TEXAS (USA): MAN EXECUTED FOR A CRIME HE DID NOT COMMIT
May 15, 2012: Columbia University law professor James Liebman said Carlos De Luna was innocent when he was executed in 1989.
In one of the most comprehensive investigations ever undertaken about the execution of a possibly innocent defendant, Professor Liebman and other researchers at Columbia University Law School have published a groundbreaking report: "Anatomy of a Wrongful Execution", that is being published today (May 15) in Columbia's Human Rights Law Review.
Prof. Liebman concluded DeLuna was innocent and was wrongly convicted "on the thinnest of evidence: a single, nighttime, cross-ethnic eyewitness identification and no corroborating forensics."
De Luna maintained that he was innocent from the moment cops put him in the back seat of a patrol car until the day he died. Shoddy police work, the prosecution's failure to pursue another suspect, and a weak defense combined to send De Luna to death row, they argued.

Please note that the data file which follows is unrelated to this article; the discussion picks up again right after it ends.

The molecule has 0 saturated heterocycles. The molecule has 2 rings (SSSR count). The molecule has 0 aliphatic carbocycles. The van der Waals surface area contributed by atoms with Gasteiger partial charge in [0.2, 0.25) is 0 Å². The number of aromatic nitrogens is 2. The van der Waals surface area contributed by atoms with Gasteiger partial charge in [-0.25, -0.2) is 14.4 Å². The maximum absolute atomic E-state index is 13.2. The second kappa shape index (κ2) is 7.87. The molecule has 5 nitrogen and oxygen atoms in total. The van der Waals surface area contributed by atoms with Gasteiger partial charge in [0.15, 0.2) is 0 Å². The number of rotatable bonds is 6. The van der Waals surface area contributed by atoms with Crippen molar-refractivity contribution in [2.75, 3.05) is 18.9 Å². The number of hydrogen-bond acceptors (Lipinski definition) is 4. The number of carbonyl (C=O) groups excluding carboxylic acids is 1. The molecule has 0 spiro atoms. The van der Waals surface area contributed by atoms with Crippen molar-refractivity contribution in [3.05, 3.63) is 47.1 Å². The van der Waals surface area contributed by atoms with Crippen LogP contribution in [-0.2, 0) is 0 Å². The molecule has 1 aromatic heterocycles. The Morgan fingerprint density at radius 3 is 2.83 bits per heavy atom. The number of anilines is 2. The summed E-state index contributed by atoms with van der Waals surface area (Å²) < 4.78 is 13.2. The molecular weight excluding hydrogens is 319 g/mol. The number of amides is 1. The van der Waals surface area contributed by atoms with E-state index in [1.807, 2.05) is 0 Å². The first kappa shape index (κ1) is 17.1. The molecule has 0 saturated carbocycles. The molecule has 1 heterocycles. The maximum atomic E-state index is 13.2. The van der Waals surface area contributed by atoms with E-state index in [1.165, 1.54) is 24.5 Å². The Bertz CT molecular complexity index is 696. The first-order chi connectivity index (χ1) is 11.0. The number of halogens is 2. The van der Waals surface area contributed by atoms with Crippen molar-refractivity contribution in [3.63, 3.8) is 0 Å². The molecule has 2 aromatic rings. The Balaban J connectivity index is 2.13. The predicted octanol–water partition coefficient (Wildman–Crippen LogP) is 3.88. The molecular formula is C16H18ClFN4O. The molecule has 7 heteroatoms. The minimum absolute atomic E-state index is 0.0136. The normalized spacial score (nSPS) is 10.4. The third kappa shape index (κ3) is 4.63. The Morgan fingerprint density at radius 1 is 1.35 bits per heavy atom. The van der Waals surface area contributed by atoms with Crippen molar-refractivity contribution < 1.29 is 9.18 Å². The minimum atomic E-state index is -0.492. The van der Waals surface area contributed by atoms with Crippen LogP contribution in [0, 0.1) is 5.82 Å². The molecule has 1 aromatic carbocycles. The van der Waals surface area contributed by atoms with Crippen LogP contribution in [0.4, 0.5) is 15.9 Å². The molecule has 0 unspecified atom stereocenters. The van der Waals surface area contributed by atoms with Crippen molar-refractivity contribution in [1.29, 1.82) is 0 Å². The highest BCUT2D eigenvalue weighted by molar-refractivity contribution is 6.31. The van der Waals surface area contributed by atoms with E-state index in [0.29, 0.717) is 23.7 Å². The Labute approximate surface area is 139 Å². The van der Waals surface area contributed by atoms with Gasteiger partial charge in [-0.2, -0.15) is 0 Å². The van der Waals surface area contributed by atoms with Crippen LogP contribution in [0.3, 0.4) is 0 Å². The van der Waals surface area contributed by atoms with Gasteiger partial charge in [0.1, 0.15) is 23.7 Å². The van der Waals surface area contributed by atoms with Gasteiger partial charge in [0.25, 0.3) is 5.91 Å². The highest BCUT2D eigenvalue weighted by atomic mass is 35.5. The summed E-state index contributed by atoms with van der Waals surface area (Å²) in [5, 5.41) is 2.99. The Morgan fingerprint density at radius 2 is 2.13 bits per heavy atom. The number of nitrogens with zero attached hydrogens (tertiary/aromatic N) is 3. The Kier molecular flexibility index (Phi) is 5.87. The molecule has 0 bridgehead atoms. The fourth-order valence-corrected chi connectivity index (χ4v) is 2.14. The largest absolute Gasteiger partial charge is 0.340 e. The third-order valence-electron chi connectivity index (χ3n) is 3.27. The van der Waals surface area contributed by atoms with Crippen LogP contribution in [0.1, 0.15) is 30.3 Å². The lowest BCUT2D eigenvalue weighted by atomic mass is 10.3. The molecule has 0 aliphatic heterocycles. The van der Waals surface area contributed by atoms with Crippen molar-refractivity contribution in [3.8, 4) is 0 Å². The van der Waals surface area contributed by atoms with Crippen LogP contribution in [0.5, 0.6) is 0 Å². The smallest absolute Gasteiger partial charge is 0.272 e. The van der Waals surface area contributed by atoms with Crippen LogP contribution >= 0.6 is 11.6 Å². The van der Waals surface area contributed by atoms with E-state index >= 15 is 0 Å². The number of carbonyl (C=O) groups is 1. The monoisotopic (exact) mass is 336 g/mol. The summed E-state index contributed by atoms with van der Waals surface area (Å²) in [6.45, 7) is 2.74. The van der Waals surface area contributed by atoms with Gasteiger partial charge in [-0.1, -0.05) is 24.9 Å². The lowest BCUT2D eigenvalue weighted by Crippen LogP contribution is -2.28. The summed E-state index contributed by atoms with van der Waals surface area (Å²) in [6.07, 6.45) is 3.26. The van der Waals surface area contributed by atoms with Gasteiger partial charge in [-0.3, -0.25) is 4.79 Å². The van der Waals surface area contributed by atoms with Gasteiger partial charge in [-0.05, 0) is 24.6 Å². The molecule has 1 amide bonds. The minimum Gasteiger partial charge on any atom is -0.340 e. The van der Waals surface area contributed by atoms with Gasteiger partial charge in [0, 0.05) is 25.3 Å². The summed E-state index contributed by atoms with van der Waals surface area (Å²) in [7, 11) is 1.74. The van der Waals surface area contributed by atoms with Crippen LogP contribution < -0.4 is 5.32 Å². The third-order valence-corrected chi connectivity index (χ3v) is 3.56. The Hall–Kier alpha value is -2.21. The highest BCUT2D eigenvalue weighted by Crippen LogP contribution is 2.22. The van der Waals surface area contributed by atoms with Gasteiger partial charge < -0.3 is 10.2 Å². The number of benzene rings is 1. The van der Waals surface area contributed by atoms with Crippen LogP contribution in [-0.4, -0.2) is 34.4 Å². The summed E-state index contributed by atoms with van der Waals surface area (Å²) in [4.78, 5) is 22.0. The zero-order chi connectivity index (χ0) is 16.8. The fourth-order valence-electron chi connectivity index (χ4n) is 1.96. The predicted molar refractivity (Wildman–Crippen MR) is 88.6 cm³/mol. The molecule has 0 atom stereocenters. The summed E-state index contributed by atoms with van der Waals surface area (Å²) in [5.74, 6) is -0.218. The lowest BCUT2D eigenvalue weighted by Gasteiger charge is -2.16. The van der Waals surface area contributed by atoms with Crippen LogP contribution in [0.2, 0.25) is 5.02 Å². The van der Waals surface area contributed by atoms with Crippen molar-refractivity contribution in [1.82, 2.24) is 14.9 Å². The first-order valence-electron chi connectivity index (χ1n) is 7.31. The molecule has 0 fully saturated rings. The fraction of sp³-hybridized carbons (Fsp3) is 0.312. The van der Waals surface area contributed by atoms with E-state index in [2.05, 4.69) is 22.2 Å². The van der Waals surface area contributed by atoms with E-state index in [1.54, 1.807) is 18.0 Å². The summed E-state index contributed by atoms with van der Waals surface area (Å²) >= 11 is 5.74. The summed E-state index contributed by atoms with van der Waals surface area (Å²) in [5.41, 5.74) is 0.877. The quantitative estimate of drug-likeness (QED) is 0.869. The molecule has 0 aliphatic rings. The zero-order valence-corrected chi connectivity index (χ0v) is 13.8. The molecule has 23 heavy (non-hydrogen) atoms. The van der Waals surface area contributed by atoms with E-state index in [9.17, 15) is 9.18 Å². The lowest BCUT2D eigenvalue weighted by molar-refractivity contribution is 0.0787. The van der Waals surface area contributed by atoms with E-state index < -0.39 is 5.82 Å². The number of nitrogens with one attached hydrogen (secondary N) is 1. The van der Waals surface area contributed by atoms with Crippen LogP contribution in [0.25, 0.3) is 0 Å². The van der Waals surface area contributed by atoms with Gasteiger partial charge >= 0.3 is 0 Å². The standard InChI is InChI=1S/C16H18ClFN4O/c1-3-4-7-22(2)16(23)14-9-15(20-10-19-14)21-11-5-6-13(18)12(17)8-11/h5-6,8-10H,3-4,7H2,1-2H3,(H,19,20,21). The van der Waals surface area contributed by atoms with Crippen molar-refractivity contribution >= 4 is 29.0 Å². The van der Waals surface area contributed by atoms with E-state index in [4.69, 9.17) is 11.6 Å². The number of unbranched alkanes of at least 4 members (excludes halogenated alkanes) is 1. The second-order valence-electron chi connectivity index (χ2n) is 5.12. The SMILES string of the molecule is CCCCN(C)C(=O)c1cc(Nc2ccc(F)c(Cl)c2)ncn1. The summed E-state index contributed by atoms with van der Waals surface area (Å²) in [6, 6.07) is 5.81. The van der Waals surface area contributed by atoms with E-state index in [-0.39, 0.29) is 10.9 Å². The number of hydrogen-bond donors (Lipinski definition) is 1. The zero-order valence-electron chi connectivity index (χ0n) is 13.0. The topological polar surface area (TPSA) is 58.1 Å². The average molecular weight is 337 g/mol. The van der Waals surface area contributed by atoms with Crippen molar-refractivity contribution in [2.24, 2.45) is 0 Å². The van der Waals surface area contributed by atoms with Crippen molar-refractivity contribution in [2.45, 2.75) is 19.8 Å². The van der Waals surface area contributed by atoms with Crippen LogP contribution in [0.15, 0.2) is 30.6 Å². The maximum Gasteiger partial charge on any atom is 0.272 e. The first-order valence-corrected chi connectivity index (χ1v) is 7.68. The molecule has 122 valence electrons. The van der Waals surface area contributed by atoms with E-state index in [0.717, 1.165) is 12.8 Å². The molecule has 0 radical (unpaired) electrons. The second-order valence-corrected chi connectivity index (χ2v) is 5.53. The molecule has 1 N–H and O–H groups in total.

Police and prosecutors treated the killing of Wanda Lopez , a 24-year-old single mom working the night shift at a gas station on February 4, 1983, like a robbery gone bad. De Luna, then 20, was found hiding under a pickup truck a few blocks from the crime scene. A wad of rolled-up bills totaling $149 was in his pocket.
Eyewitness testimony formed the bedrock of the case against him. DeLuna claimed that the actual culprit was Carlos Hernandez, who looked so similar to DeLuna that friends and family had mistaken photos of the two men for each other.
Prosecutors called Hernandez a "phantom" of DeLuna's imagination, although Hernandez was known to police and prosecutors because of his history of violent crimes, including armed robberies and an arrest for a murder similar to the one for which DeLuna was executed.
Liebman's investigation found that Hernandez "spent years bragging around Corpus Christi that he, not his tocayo - his namesake and 'twin' - Carlos DeLuna, killed Wanda Lopez."
The article is accompanied by a website at the Human Rights Law Review, which offers more information on DeLuna's case, including maps, videos, timelines, and primary sources from the investigation. (Sources: huffingtonpost.com, Atlantic.com, 15/05/2012)